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Holding Lives Hostage: The Cost of Drugs and Pharmaceutical Sponsorship

By Sunny Bjerk

July 25, 2012

Holding Lives Hostage: The Cost of Drugs and Pharmaceutical Sponsorship

In one of the more candid sessions at the International AIDS Conference, Michael Weinstein, President of the AIDS Healthcare Foundation, opened the session "The AIDS Financial Crisis: Life or Death for Millions," by stating, "John C. Martin, the CEO of Gilead Sciences, made $50 million this year," a slightly higher figure than what Forbes reported for 2011. This number caused cries of outrage from the audience, echoing the passion and frustration demonstrated by the We Can End AIDS marchers during yesterday's mobilization.

According to Weinstein, over 44,000 people in the United States die each year directly due to their inability to afford health care, including HIV/AIDS medications. What's more, an estimated 41% of people in the United States are not receiving the HIV/AIDS medications or receiving the care they need because they simply cannot afford it.

Why? Because drug companies, including Gilead Sciences and Bristol-Myers Squibb -- both sponsors of this year's International AIDS Conference, ironically -- have thus far clung relentlessly to their drug branding and patents, effectively blocking PEPFAR from creating and distributing generic drugs that could save millions of lives worldwide.

And this, as protestors pointed out at yesterday's We Can End AIDS march, is criminal. Senator Bernie Sanders, who spoke very briefly at the panel, said, "One of the great moral issues of our day is that people are suffering or dying because they can't afford medicines that are produced for pennies. To me, this is the equivalent of seeing a child drowning in a pool and refusing to save that life." Senator Sanders -- the only Independent in the Senate -- noted that it costs an average of $25,000 per year for an individual to pay for HIV/AIDS medications. Yet, if these drugs were manufactured as generics, it would cost an individual a mere $200 per year for the exact same drug, a figure that even astonished his co-panelists. "This means," Senator Sanders said, "that if generic drugs were made available to those in the United States, the nearly $80 million that President Obama recently pledged to get the two-thousand people off of the ADAP waiting list would instead serve hundreds of thousands, if not more."

The poison, therefore, seems to reside in pharmaceutical patents and excessive profiteering. Matthew Kavanagh, Health GAP's Director of U.S. Policy and one of the lead activists at yesterday's mobilization, noted, "When we talk about ‘we can end AIDS,' we are talking about allocating resources that the government says we don't have. So I say, let's go to where the money is." Kavanagh advocated for a "half of a single percent" tax on financial transactions, a feat that he says is far more possible than political leaders and other naysayers claim. "If the government can figure out how to make every single tiny store in the United States implement a sales tax, then surely they can figure out how to tax Wall Street."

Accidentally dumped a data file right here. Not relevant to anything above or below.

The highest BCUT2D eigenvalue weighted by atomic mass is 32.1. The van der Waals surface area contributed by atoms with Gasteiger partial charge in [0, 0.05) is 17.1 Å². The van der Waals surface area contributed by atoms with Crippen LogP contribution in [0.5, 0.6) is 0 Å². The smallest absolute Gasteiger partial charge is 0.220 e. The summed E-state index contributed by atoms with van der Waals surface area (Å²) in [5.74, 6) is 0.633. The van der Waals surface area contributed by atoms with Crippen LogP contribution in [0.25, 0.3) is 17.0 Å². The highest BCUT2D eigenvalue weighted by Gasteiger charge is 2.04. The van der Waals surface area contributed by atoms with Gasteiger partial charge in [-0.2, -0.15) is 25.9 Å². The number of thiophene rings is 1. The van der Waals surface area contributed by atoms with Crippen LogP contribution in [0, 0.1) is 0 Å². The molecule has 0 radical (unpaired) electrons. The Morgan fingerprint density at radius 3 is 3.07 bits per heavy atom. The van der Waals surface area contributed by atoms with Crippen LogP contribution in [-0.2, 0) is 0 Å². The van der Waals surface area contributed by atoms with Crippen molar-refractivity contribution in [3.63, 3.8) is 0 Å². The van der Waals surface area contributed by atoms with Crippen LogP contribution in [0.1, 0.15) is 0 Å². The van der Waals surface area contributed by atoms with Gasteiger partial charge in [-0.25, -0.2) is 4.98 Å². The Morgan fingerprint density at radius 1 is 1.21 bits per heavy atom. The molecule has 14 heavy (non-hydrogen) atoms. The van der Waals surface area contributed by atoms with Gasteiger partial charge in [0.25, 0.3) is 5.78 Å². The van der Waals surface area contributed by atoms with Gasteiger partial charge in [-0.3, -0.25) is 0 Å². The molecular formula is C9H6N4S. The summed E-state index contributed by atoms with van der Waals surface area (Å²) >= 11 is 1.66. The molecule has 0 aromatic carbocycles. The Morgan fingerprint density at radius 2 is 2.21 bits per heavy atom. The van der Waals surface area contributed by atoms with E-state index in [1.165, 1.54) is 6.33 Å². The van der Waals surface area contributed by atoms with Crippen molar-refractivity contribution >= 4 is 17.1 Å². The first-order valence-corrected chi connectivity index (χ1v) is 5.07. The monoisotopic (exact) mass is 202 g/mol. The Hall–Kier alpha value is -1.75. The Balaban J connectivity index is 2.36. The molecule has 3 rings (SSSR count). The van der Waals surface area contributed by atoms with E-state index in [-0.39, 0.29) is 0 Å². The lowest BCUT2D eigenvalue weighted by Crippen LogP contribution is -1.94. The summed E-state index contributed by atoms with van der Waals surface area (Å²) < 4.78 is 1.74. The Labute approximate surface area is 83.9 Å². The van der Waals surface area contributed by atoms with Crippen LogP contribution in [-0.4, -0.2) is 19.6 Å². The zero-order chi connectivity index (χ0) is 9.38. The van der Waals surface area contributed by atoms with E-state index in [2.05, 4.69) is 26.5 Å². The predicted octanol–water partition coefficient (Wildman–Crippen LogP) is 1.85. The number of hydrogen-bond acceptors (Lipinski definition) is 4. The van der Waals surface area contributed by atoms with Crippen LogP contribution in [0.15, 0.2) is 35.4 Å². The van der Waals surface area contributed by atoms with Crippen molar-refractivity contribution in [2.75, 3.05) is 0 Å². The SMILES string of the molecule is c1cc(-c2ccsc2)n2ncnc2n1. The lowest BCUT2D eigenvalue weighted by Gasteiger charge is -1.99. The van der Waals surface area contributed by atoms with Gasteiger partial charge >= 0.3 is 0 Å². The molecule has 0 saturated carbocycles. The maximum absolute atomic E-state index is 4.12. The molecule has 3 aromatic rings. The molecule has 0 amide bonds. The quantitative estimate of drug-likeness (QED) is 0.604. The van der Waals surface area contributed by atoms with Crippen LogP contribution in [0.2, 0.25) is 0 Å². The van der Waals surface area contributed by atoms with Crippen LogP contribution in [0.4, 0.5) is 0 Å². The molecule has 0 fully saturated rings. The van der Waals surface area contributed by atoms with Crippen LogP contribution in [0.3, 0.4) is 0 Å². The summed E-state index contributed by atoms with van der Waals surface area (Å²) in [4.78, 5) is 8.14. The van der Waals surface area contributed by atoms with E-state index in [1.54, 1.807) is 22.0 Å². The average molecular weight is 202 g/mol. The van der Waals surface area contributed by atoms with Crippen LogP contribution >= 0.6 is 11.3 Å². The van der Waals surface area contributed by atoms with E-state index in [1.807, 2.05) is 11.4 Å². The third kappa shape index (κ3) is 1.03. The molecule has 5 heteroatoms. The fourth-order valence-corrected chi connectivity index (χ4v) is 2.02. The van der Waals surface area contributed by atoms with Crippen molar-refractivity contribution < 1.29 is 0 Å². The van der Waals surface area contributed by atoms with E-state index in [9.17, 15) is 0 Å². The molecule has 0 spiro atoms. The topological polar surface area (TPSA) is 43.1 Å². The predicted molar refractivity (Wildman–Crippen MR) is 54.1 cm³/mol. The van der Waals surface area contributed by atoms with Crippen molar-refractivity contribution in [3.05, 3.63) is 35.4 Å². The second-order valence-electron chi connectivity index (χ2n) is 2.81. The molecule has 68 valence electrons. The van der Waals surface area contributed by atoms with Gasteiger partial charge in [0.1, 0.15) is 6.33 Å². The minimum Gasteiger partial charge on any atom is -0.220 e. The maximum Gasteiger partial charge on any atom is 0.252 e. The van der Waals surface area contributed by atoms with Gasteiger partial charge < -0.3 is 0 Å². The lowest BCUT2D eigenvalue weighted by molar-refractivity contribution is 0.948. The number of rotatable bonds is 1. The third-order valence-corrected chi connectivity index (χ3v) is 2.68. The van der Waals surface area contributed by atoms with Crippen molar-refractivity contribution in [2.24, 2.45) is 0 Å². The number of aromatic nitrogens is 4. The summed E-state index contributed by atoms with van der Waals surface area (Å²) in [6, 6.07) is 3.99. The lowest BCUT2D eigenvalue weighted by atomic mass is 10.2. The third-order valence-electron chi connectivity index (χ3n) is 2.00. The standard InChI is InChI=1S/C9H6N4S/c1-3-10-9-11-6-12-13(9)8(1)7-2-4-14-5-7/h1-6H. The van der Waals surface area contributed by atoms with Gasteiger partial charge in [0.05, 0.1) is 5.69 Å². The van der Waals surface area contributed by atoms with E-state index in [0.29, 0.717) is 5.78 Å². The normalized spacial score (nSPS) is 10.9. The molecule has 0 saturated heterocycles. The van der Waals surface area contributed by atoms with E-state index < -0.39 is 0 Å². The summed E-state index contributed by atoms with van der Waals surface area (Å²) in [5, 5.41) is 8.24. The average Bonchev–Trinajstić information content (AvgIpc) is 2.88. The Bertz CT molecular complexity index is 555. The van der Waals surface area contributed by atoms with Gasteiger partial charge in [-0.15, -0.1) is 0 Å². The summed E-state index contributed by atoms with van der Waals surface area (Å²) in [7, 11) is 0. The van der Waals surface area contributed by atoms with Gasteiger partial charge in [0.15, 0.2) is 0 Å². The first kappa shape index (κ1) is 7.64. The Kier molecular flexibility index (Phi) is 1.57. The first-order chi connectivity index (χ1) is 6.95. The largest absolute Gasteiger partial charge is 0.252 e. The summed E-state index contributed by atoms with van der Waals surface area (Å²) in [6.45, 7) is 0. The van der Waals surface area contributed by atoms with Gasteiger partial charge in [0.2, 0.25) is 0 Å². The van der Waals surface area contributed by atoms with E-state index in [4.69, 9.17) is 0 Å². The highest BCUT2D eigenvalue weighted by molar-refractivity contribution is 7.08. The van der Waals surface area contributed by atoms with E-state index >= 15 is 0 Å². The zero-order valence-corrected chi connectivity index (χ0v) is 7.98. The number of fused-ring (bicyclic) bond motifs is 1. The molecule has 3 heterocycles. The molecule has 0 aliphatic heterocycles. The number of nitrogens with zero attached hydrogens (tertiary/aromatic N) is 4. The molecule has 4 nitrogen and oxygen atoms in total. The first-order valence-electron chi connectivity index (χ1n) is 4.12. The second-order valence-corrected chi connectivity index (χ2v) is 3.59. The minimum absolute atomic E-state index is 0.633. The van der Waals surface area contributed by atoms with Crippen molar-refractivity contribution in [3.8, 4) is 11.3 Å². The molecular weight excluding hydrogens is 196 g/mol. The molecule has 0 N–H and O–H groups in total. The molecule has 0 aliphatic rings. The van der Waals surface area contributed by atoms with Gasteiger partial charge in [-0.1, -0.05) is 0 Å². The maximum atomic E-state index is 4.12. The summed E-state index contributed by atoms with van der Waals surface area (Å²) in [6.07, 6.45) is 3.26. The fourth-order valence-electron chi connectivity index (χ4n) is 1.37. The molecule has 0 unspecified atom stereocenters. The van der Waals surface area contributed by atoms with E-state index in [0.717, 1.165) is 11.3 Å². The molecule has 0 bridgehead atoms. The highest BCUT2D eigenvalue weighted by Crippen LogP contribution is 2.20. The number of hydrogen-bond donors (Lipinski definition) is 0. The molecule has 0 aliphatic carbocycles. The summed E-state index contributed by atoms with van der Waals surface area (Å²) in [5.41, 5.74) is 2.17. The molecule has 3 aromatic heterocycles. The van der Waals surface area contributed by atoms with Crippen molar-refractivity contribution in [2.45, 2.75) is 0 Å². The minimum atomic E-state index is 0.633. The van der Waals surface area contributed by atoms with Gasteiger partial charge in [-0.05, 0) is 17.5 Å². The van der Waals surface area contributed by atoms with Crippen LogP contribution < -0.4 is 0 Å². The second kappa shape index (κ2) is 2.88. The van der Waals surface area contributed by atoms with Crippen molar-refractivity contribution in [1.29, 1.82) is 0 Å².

Still, there is still an enormously wide chasm that separates where we are in ending AIDS, and where we want to be in ending AIDS. Drug companies continue to raise prices amidst leaders pleas to lower them, and slashes to HIV/AIDS programs at the federal and state level continue to further disenfranchise those who are most needy and most vulnerable.

Yet what is perhaps most telling about the stalling in the ending of the AIDS epidemic is what you will see around the neck of every International AIDS Conference attendee -- a lanyard with the words "Bristol-Myers Squibb" printed on both sides, a major manufacturer of HIV/AIDS drugs and a company whose prices continue to rise and effectively put millions of lives in peril. We need to ask ourselves: what are the implications when a conference that brings together AIDS activists, advocates, and people living with the disease from across the globe, is also heavily sponsored by pharmaceutical companies? What are the literal and figurative implications when those most interested, most invested, and most passionate about ending AIDS, are wearing the branding of a pharmaceutical company, which represents public enemy number one for many of us?

Does it mean that to create change, we must work within the perimeters that are set and funded by those systems that we fight against? Or does it mean that we must reject, as many sex workers and intravenous drug users have done, a conference that has excluded many of our brethren and accepted funding from the companies that have continued to hold millions of lives hostage?

I can't say I have an answer to these questions. But until those in power begin to truly fund the ending of the AIDS epidemic, we will continue to be hosted by those companies that have demonstrated they do not have our best interests at heart.




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